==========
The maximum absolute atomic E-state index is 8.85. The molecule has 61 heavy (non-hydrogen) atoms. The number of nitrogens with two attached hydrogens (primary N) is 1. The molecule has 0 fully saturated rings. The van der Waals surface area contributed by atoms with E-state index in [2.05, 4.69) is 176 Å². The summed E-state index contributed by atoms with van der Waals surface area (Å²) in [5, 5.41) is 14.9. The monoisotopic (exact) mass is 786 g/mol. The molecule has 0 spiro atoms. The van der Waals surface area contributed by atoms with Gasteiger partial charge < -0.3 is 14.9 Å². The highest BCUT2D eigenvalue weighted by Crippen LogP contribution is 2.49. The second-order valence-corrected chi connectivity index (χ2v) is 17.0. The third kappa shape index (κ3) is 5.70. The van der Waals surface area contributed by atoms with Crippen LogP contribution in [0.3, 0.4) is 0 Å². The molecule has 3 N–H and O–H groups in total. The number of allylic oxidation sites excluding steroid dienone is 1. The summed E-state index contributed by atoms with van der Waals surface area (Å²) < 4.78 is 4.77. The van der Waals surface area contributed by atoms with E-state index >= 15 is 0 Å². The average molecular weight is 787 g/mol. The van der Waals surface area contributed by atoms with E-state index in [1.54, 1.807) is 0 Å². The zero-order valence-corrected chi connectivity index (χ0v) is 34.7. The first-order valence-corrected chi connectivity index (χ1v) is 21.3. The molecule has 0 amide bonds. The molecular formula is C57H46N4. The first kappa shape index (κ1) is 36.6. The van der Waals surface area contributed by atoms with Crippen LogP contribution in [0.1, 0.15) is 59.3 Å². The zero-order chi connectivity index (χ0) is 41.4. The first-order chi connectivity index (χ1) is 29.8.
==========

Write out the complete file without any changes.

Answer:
The maximum absolute atomic E-state index is 8.85. The molecule has 61 heavy (non-hydrogen) atoms. The number of nitrogens with two attached hydrogens (primary N) is 1. The molecule has 0 fully saturated rings. The van der Waals surface area contributed by atoms with E-state index in [2.05, 4.69) is 176 Å². The summed E-state index contributed by atoms with van der Waals surface area (Å²) in [5, 5.41) is 14.9. The monoisotopic (exact) mass is 786 g/mol. The molecule has 0 spiro atoms. The van der Waals surface area contributed by atoms with Gasteiger partial charge < -0.3 is 14.9 Å². The highest BCUT2D eigenvalue weighted by Crippen LogP contribution is 2.49. The second-order valence-corrected chi connectivity index (χ2v) is 17.0. The third kappa shape index (κ3) is 5.70. The van der Waals surface area contributed by atoms with Crippen LogP contribution in [0.3, 0.4) is 0 Å². The molecule has 3 N–H and O–H groups in total. The number of allylic oxidation sites excluding steroid dienone is 1. The summed E-state index contributed by atoms with van der Waals surface area (Å²) < 4.78 is 4.77. The van der Waals surface area contributed by atoms with E-state index >= 15 is 0 Å². The average molecular weight is 787 g/mol. The van der Waals surface area contributed by atoms with E-state index in [1.54, 1.807) is 0 Å². The zero-order valence-corrected chi connectivity index (χ0v) is 34.7. The first-order valence-corrected chi connectivity index (χ1v) is 21.3. The molecule has 0 amide bonds. The molecular formula is C57H46N4. The first kappa shape index (κ1) is 36.6. The van der Waals surface area contributed by atoms with Crippen LogP contribution in [0.1, 0.15) is 59.3 Å². The zero-order chi connectivity index (χ0) is 41.4. The first-order chi connectivity index (χ1) is 29.8.